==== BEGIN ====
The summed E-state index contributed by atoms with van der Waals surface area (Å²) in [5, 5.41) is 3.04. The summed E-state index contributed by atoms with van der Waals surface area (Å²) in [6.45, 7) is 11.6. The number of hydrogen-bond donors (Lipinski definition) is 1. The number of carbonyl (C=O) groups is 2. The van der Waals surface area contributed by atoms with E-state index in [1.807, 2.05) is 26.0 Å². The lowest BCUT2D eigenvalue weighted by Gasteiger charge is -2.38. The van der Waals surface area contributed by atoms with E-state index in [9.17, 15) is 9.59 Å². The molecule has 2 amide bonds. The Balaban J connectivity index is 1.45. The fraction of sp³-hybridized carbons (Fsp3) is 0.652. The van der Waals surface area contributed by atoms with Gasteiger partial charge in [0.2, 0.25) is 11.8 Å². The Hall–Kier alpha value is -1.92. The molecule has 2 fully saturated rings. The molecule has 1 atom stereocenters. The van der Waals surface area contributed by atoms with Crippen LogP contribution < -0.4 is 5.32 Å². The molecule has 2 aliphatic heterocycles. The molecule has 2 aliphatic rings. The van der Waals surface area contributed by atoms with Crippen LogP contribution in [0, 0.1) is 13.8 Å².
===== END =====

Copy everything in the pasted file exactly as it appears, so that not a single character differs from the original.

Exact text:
The summed E-state index contributed by atoms with van der Waals surface area (Å²) in [5, 5.41) is 3.04. The summed E-state index contributed by atoms with van der Waals surface area (Å²) in [6.45, 7) is 11.6. The number of hydrogen-bond donors (Lipinski definition) is 1. The number of carbonyl (C=O) groups is 2. The van der Waals surface area contributed by atoms with E-state index in [1.807, 2.05) is 26.0 Å². The lowest BCUT2D eigenvalue weighted by Gasteiger charge is -2.38. The van der Waals surface area contributed by atoms with E-state index in [9.17, 15) is 9.59 Å². The molecule has 2 amide bonds. The Balaban J connectivity index is 1.45. The fraction of sp³-hybridized carbons (Fsp3) is 0.652. The van der Waals surface area contributed by atoms with Gasteiger partial charge in [0.2, 0.25) is 11.8 Å². The Hall–Kier alpha value is -1.92. The molecule has 2 fully saturated rings. The molecule has 1 atom stereocenters. The van der Waals surface area contributed by atoms with Crippen LogP contribution < -0.4 is 5.32 Å². The molecule has 2 aliphatic heterocycles. The molecule has 2 aliphatic rings. The van der Waals surface area contributed by atoms with Crippen LogP contribution in [0, 0.1) is 13.8 Å².